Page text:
(Back in September 2011, we asked readers of this blog to give us their examples of waste or failure – and how to tackle it by early action and/or collaboration. So we’re very happy to welcome our first guest blogger, Tamra from Bristol Debt Advice Centre (BDAC), where she currently works as a Money Advice Caseworker). Here’s what she told us).
As a debt adviser, there are certain situations where you feel that everyone is following a script. Here’s one that I often encountered at BDAC when I started working there. Client comes into the office, worried sick about a council debt that has been passed to the bailiffs to collect. I have to phone the bailiff on his mobile out on his rounds. You can imagine how the conversation went…
Advisor (me) – “Mrs Band is in receipt of Income Support, and can only afford to offer you £3.50 per week”
Bailiff – “Oh no, I can’t accept that. I need at least £100 up front, and then £50 per month after that.”
Advisor (me) – “But Mrs Band can’t afford to pay that, and she is suffering from depression and anxiety, and this is all making it worse.”
Bailiff – “Well, I really can’t do anything about that. She will have to pay me my money, or I’ll be going in to take her goods”
If we tried negotiating with the council we were told that “once it’s with the bailiffs, there’s nothing that we can do, sorry”. In short, refusal to intervene. I would then try to reassure my client that the bailiff wasn’t genuinely interested in removing her second-hand furniture and microwave – he was using the threat of removing them to apply pressure, so that she would go and borrow money from her granny to pay them off. A poor result all round (except maybe for the bailiff).
Regular re-runs of this script, along with all the complaints we got from our clients about bailiff behaviour, led us to undertake some social policy work to improve the cumbersome, slow, and unsuccessful process for dealing with council debt.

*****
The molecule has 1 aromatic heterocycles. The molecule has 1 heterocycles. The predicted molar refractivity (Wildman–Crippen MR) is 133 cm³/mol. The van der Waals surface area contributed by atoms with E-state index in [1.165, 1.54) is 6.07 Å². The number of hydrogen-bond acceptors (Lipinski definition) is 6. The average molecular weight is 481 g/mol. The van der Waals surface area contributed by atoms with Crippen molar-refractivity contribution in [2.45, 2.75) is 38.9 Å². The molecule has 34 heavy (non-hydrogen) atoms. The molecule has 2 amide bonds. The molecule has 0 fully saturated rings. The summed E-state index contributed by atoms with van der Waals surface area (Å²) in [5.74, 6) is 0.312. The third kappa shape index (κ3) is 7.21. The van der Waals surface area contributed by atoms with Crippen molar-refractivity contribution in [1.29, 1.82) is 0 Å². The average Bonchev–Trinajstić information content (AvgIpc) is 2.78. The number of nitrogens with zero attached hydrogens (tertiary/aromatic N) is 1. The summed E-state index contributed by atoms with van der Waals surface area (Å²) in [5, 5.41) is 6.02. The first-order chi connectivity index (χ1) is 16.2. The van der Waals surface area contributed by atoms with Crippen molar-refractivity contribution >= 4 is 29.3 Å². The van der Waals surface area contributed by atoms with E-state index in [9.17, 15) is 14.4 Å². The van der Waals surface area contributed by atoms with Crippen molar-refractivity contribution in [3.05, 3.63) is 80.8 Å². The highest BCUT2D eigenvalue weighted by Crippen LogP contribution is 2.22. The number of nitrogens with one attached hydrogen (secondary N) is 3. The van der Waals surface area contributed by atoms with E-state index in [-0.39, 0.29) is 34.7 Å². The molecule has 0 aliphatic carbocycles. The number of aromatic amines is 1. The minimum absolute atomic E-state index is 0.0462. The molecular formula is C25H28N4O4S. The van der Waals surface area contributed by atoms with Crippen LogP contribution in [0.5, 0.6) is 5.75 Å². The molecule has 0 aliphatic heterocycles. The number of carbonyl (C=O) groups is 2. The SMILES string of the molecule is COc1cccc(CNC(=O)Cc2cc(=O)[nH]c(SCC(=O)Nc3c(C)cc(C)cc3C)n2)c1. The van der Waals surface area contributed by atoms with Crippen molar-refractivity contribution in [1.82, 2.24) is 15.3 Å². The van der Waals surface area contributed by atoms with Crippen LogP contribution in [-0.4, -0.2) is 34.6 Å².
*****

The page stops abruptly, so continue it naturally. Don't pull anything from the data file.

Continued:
If you are struggling to get your council to talk, you may need to present them with hard and fast figures alongside the anecdotal evidence that agencies are used to collecting. In Bristol, we carried out a survey of local residents who had been visited by bailiffs acting on behalf of the council. Once presented with these results, the council starting thinking seriously about the problems that residents encountered.
Increasingly, both advice agencies and local authorities are beginning to understand the benefits of quicker processing of payment arrangements and conflict resolution. This means there needs to be a move towards increased use of telephone and e-mail rather than paper letters which are both time-consuming to produce and expensive to send. If you don’t already have a direct telephone line to the council, try and get this set up – good communication channels are vital.
When you have been through the script so many times, it can be easy to rant and rave. Advice agencies also have a responsibility to make a constructive approach to their council – for the sake of their clients – and improve the relationships between advice agency, local authority and bailiff. Councils are looking at ways to save money, and it is up to advice agencies to demonstrate how more joined-up relationships and a holistic approach to people’s problems can save money and recover debt, whilst at the same time helping local people to sort out financial problems and stop them happening again.
Even bailiff companies may be more likely to win contracts with local councils if it can be shown they are working collaboratively with advice agencies…
Last month I was invited up to Newcastle by the local Citizens Advice Bureau to facilitate a meeting of advisers, council officers and bailiffs. The CAB had carried out a bailiff survey after hearing me talk at the Institute of Money Advisers conference, and the meeting was the first time that most of people involved had met face-to-face. It was a good opportunity to build trust and have constructive discussions on how to do things better, and I was delighted to see that everyone participated with an open and constructive attitude. They now report that the new direct telephone line is working exceptionally well.
If you are looking to back up your arguments for the benefits of a more joined up approach, you should direct your local authority to the research carried out by Community Finance Solutions at University of Salford on behalf of Leeds City Council, Economic Impact and Regeneration in City Economies. One noteworthy statistic is that “for every £1 invested in financial capability, affordable credit and an integrated service between local authorities and advice agencies, a total of £8.40 is generated for the local region”.
Perhaps the most surprising element to the work we undertook in Bristol is the shared goals identified by what have traditionally been seen as opposing sides. By making the case for collaboration, we have been able to help increased numbers of clients and provide them with a quicker, less stressful experience when dealing with their council debts.